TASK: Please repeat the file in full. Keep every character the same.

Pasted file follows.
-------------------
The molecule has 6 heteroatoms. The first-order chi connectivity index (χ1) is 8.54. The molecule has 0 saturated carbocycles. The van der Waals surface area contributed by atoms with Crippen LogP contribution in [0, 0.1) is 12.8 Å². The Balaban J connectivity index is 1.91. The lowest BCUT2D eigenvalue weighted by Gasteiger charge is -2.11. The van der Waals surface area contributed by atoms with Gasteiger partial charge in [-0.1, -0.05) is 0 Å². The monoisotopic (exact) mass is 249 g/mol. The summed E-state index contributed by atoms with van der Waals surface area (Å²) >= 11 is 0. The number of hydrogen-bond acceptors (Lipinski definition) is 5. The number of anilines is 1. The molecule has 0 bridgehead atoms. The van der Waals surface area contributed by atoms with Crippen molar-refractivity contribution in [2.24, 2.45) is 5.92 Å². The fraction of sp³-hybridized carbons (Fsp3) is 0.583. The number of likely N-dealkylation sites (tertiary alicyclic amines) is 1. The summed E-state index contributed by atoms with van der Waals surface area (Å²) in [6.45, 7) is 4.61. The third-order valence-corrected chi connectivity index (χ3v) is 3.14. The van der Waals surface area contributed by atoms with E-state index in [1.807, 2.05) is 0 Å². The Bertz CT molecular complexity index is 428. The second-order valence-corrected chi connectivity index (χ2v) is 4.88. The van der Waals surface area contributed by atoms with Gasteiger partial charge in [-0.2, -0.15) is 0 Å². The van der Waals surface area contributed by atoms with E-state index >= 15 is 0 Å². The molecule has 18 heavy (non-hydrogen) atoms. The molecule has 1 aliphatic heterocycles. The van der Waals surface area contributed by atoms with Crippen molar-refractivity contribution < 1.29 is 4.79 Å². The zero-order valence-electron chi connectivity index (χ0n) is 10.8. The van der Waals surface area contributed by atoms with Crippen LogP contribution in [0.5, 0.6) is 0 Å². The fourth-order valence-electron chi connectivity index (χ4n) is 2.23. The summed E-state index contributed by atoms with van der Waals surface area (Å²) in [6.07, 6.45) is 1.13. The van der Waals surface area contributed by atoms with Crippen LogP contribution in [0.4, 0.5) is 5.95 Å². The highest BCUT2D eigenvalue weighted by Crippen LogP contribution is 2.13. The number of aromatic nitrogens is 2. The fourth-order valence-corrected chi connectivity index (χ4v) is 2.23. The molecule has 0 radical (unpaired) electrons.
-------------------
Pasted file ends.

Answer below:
The molecule has 6 heteroatoms. The first-order chi connectivity index (χ1) is 8.54. The molecule has 0 saturated carbocycles. The van der Waals surface area contributed by atoms with Crippen LogP contribution in [0, 0.1) is 12.8 Å². The Balaban J connectivity index is 1.91. The lowest BCUT2D eigenvalue weighted by Gasteiger charge is -2.11. The van der Waals surface area contributed by atoms with Gasteiger partial charge in [-0.1, -0.05) is 0 Å². The monoisotopic (exact) mass is 249 g/mol. The summed E-state index contributed by atoms with van der Waals surface area (Å²) >= 11 is 0. The number of hydrogen-bond acceptors (Lipinski definition) is 5. The number of anilines is 1. The molecule has 0 bridgehead atoms. The van der Waals surface area contributed by atoms with Crippen molar-refractivity contribution in [2.24, 2.45) is 5.92 Å². The fraction of sp³-hybridized carbons (Fsp3) is 0.583. The number of likely N-dealkylation sites (tertiary alicyclic amines) is 1. The summed E-state index contributed by atoms with van der Waals surface area (Å²) in [6.45, 7) is 4.61. The third-order valence-corrected chi connectivity index (χ3v) is 3.14. The van der Waals surface area contributed by atoms with E-state index in [1.807, 2.05) is 0 Å². The Bertz CT molecular complexity index is 428. The second-order valence-corrected chi connectivity index (χ2v) is 4.88. The van der Waals surface area contributed by atoms with Gasteiger partial charge in [-0.2, -0.15) is 0 Å². The van der Waals surface area contributed by atoms with E-state index >= 15 is 0 Å². The molecule has 18 heavy (non-hydrogen) atoms. The molecule has 1 aliphatic heterocycles. The van der Waals surface area contributed by atoms with Crippen molar-refractivity contribution < 1.29 is 4.79 Å². The zero-order valence-electron chi connectivity index (χ0n) is 10.8. The van der Waals surface area contributed by atoms with Crippen LogP contribution in [0.5, 0.6) is 0 Å². The fourth-order valence-electron chi connectivity index (χ4n) is 2.23. The summed E-state index contributed by atoms with van der Waals surface area (Å²) in [6.07, 6.45) is 1.13. The van der Waals surface area contributed by atoms with Crippen LogP contribution in [0.4, 0.5) is 5.95 Å². The highest BCUT2D eigenvalue weighted by Crippen LogP contribution is 2.13. The number of aromatic nitrogens is 2. The fourth-order valence-corrected chi connectivity index (χ4v) is 2.23. The molecule has 0 radical (unpaired) electrons.